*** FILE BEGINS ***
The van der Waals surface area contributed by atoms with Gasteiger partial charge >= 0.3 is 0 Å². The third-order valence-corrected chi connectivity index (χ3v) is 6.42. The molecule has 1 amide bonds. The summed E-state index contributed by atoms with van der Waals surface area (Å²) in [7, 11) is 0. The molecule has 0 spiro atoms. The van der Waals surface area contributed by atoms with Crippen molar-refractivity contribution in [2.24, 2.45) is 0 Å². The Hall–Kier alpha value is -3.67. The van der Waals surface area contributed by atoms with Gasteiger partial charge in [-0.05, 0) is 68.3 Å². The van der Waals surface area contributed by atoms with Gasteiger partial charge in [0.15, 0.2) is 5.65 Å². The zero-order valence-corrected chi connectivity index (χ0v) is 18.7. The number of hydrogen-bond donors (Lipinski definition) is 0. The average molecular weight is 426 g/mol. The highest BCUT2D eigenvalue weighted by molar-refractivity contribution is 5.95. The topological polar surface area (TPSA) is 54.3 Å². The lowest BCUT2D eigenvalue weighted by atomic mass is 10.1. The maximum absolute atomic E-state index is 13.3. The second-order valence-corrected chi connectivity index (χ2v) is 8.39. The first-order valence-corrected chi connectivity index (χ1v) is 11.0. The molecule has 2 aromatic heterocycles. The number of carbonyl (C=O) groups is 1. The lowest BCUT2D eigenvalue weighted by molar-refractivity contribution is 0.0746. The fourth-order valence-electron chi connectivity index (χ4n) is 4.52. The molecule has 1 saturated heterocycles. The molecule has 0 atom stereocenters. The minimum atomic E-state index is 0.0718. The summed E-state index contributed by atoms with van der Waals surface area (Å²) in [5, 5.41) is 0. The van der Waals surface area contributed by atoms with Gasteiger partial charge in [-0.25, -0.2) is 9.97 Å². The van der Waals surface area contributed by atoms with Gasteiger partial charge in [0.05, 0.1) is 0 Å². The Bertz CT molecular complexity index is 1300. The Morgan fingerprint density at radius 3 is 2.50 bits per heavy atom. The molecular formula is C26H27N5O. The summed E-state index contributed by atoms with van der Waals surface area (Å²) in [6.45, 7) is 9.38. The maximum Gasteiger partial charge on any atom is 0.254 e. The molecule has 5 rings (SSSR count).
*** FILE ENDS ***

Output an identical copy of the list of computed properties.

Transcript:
The van der Waals surface area contributed by atoms with Gasteiger partial charge >= 0.3 is 0 Å². The third-order valence-corrected chi connectivity index (χ3v) is 6.42. The molecule has 1 amide bonds. The summed E-state index contributed by atoms with van der Waals surface area (Å²) in [7, 11) is 0. The molecule has 0 spiro atoms. The van der Waals surface area contributed by atoms with Crippen molar-refractivity contribution in [2.24, 2.45) is 0 Å². The Hall–Kier alpha value is -3.67. The van der Waals surface area contributed by atoms with Gasteiger partial charge in [-0.05, 0) is 68.3 Å². The van der Waals surface area contributed by atoms with Gasteiger partial charge in [0.15, 0.2) is 5.65 Å². The zero-order valence-corrected chi connectivity index (χ0v) is 18.7. The number of hydrogen-bond donors (Lipinski definition) is 0. The average molecular weight is 426 g/mol. The highest BCUT2D eigenvalue weighted by molar-refractivity contribution is 5.95. The topological polar surface area (TPSA) is 54.3 Å². The lowest BCUT2D eigenvalue weighted by atomic mass is 10.1. The maximum absolute atomic E-state index is 13.3. The second-order valence-corrected chi connectivity index (χ2v) is 8.39. The first-order valence-corrected chi connectivity index (χ1v) is 11.0. The molecule has 2 aromatic heterocycles. The number of carbonyl (C=O) groups is 1. The lowest BCUT2D eigenvalue weighted by molar-refractivity contribution is 0.0746. The fourth-order valence-electron chi connectivity index (χ4n) is 4.52. The molecule has 1 saturated heterocycles. The molecule has 0 atom stereocenters. The minimum atomic E-state index is 0.0718. The summed E-state index contributed by atoms with van der Waals surface area (Å²) in [5, 5.41) is 0. The van der Waals surface area contributed by atoms with Gasteiger partial charge in [-0.25, -0.2) is 9.97 Å². The van der Waals surface area contributed by atoms with Gasteiger partial charge in [0.05, 0.1) is 0 Å². The Bertz CT molecular complexity index is 1300. The Morgan fingerprint density at radius 3 is 2.50 bits per heavy atom. The molecular formula is C26H27N5O. The summed E-state index contributed by atoms with van der Waals surface area (Å²) in [6.45, 7) is 9.38. The maximum Gasteiger partial charge on any atom is 0.254 e. The molecule has 5 rings (SSSR count).